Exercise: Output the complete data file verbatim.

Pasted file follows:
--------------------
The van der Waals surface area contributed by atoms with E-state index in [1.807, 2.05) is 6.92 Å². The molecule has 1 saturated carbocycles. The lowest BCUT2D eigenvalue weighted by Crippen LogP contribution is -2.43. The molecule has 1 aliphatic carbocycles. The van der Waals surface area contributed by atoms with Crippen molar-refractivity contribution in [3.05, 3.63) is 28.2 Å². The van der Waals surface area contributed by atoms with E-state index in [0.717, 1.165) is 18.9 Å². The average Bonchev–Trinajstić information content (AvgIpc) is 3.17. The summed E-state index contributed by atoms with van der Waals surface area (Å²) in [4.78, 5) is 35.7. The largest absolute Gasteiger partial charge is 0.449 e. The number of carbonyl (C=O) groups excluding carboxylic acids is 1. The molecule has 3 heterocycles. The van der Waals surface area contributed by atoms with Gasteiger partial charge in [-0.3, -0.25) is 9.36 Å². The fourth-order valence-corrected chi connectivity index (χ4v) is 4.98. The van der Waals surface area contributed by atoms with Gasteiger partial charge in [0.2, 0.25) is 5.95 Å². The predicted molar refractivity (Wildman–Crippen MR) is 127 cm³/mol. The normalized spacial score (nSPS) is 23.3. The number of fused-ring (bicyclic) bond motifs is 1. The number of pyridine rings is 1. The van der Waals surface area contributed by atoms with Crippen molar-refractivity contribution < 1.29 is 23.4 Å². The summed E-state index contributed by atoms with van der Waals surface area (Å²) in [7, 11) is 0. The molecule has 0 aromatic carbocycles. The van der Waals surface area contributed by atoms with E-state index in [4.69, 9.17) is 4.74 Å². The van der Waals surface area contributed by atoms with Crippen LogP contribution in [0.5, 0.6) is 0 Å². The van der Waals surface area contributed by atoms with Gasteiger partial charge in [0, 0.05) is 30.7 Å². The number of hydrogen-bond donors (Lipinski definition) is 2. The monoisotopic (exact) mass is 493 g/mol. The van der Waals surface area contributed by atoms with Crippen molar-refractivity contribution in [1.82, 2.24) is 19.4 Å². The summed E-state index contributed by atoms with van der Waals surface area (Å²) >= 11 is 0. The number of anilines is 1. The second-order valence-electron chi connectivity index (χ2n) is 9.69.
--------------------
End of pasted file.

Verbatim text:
The van der Waals surface area contributed by atoms with E-state index in [1.807, 2.05) is 6.92 Å². The molecule has 1 saturated carbocycles. The lowest BCUT2D eigenvalue weighted by Crippen LogP contribution is -2.43. The molecule has 1 aliphatic carbocycles. The van der Waals surface area contributed by atoms with Crippen molar-refractivity contribution in [3.05, 3.63) is 28.2 Å². The van der Waals surface area contributed by atoms with E-state index in [0.717, 1.165) is 18.9 Å². The average Bonchev–Trinajstić information content (AvgIpc) is 3.17. The summed E-state index contributed by atoms with van der Waals surface area (Å²) in [4.78, 5) is 35.7. The largest absolute Gasteiger partial charge is 0.449 e. The number of carbonyl (C=O) groups excluding carboxylic acids is 1. The molecule has 3 heterocycles. The van der Waals surface area contributed by atoms with Gasteiger partial charge in [-0.3, -0.25) is 9.36 Å². The fourth-order valence-corrected chi connectivity index (χ4v) is 4.98. The van der Waals surface area contributed by atoms with Gasteiger partial charge in [0.2, 0.25) is 5.95 Å². The predicted molar refractivity (Wildman–Crippen MR) is 127 cm³/mol. The normalized spacial score (nSPS) is 23.3. The number of fused-ring (bicyclic) bond motifs is 1. The number of pyridine rings is 1. The van der Waals surface area contributed by atoms with Crippen molar-refractivity contribution < 1.29 is 23.4 Å². The summed E-state index contributed by atoms with van der Waals surface area (Å²) in [7, 11) is 0. The molecule has 0 aromatic carbocycles. The van der Waals surface area contributed by atoms with E-state index in [4.69, 9.17) is 4.74 Å². The van der Waals surface area contributed by atoms with Crippen LogP contribution in [0.5, 0.6) is 0 Å². The van der Waals surface area contributed by atoms with Gasteiger partial charge in [0, 0.05) is 30.7 Å². The number of hydrogen-bond donors (Lipinski definition) is 2. The monoisotopic (exact) mass is 493 g/mol. The van der Waals surface area contributed by atoms with Crippen molar-refractivity contribution in [1.82, 2.24) is 19.4 Å². The summed E-state index contributed by atoms with van der Waals surface area (Å²) >= 11 is 0. The number of anilines is 1. The second-order valence-electron chi connectivity index (χ2n) is 9.69.